Call Henry’s proposal included a resume for its proposed safety and health professional which indicated that he was a “Certified Safety Professional” (CSP). Call Henry Mission Suitability Proposal at 00376. The CO advises that, as part of the evaluation process, the evaluators checked the credential holder directory of the Board of Certified Safety Professionals (BCSP) for each offeror that proposed a CSP, but that Call Henry’s proposed candidate was not in the online directory, and the BCSP verbally confirmed that the employee in fact was “not a Certified Safety Professional.” COS at 8-9; see SEB Report at 00895. The evaluators found this failure to meet the required qualifications to be a weakness under the key personnel element, and found that this failure “could result in a deficient Safety & Health Program, thereby increasing the risk of unsuccessful performance.” SEB Report at 00895. Likewise, the SSA, in making her source selection decision, advised that this weakness “severely outweighed [Call Henry’s] strength” and increased her “lack of confidence that [Call Henry] could perform FORM-II requirements without increased risk to the Government.” SSS at 01064‑65.

Call Henry concedes that its candidate “does not have a CSP certification,” but asserts that he does have an associate’s degree satisfying SOW § C.8(7)(a)(iii) above, as well as additional health and safety certifications. Protest at 12; Comments at 6-7. In response, while the agency acknowledges that the candidate has an associate’s degree, it notes that the candidate does not meet the additional requirement for “ten years of full time safety and health experience.” COS at 9, citing SOW § C.8(7)(a), at 00237 (emphasis added).

In our view, the evaluation was reasonable. The resume for Call Henry’s safety and health candidate indicated that since 2007 he has been leading and implementing “[Call Henry’s] Safety and Health Program at NASA Glenn Research Center.” Call Henry Mission Suitability Proposal at 00376. As noted by the agency, however, COS at 9, the only other potentially relevant experience identified was four years at Republic Technologies International, described as follows: “Managed 800 person steel production organization; responsible for budget; human resources; work scheduling; technical performance, safety, quality and environmental compliance.” Call Henry Mission Suitability Proposal at 00376. While the protester asserts that its proposed candidate “never relinquished his responsibility for safety compliance, even when he was simultaneously performing in other capacities” at Republic Technologies, Comments at 7, the candidate’s resume, on its face, indicated that his experience at Republic Technologies was extremely varied and included numerous simultaneous responsibilities in addition to safety and health. In these circumstances, we find reasonable the agency’s conclusion that this experience was not “full-time” with regard to safety and health issues, within the meaning of the SOW. See COS at 9. We also find reasonable the evaluators’ assessment of a weakness for failure to meet the safety and health key personnel qualifications requirements.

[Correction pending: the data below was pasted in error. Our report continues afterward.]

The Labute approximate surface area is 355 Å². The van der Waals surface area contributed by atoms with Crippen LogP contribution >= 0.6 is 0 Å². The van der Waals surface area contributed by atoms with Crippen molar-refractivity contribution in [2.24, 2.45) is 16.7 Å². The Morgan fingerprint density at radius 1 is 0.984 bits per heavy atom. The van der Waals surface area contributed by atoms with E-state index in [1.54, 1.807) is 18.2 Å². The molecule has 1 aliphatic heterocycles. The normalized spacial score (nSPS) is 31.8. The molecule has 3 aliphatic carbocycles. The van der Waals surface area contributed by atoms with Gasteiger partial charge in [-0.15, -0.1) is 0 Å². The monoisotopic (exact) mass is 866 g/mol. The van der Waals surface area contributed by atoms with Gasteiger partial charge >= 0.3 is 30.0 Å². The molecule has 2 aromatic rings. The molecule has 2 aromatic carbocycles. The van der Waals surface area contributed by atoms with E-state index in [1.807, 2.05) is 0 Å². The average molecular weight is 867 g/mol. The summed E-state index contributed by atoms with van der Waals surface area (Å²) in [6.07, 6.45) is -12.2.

Qualifications of Wolf Creek’s Safety Manager